Find top-rated pediatricians in Houston, TX

Know the cost of a pediatrician's visit in your area before you book and pay direct to save. Ideal for those with high-deductible health plans or without insurance.

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Best pediatricians near me in Houston, TX

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About Pediatricians

How do I see a pediatrician in Houston?

We partner with hundreds of licensed doctors and health care providers across the country to offer top-rated care at affordable prices. Sesame works with doctors, not insurance companies, so you will connect directly with the provider you want to see.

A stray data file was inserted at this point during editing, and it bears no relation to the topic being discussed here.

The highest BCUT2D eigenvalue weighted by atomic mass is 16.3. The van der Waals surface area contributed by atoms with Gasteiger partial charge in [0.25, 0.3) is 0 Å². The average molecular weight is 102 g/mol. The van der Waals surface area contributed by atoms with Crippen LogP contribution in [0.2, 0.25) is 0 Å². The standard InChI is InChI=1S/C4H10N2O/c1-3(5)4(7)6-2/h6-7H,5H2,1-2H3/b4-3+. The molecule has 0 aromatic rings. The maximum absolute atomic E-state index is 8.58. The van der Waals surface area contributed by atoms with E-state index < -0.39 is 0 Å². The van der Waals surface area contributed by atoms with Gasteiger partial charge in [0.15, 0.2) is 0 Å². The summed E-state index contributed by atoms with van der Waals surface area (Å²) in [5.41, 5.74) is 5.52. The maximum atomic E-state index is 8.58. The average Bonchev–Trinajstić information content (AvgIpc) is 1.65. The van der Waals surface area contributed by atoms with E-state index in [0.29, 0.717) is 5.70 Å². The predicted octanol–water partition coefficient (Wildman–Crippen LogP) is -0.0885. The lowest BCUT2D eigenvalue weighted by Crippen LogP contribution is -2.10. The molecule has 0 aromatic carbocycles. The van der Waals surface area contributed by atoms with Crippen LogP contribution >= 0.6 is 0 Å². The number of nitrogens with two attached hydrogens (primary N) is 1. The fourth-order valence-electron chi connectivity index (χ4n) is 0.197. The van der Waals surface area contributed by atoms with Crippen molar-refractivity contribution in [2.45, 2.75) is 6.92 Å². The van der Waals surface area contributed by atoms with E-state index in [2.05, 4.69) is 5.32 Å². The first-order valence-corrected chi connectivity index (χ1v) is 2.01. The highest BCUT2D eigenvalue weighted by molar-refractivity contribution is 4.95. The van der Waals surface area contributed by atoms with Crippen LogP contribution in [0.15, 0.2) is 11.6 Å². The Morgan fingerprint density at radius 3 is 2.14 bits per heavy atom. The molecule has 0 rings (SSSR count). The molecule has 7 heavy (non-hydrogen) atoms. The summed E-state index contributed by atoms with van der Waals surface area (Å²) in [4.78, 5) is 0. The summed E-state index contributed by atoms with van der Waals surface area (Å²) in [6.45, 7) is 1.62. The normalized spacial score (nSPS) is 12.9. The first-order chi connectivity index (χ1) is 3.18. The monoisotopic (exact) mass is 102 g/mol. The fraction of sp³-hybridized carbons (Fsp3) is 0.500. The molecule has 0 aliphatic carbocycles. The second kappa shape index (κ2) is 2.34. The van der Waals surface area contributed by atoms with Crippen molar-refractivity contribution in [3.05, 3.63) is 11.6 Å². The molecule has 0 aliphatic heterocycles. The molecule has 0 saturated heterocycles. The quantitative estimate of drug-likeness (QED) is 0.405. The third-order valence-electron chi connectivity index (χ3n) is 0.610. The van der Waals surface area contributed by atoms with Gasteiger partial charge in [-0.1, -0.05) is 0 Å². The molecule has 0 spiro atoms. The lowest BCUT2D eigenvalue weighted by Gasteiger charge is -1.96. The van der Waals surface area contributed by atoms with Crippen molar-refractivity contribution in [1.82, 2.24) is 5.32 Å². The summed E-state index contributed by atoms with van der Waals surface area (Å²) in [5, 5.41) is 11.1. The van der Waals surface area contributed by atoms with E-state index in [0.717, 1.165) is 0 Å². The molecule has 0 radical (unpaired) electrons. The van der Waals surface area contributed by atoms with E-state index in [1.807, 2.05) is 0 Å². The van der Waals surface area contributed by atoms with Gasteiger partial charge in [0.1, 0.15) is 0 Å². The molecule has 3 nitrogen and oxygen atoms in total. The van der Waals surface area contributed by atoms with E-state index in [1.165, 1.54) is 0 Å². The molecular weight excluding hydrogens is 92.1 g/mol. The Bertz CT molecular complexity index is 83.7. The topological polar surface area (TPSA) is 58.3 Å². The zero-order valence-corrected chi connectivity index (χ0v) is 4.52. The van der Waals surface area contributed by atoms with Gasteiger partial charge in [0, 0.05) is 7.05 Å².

Here’s how to book a pediatric appointment:

  • Search “Pediatrician” in Sesame’s search bar
  • Browse the list of available providers near you
  • Choose between video and in-person services
  • Pick a time that works best for your schedule
  • Book your visit!

Sesame offers both in-person and online visits. If you book a video appointment, you will receive an email with a link to join the visit. You will also be able to access this link in another reminder email you will receive 30 minutes before the appointment start time and within your account.

Sesame works via a web link. There is no need to download any software to have a telehealth appointment on Sesame. Sesame works on all modern web browsers.

Not sure if your child needs to see a doctor in person? We recommend in-person visits for routine check-ups, chronic condition consultations, and lab testing. In addition, video visits are used to address symptoms, discuss prescriptions, and screen for certain conditions.

Don’t wait to get your child the care they need. Book an in-person or video pediatrician appointment today and save up to 60% on their care.

What does a pediatrician do?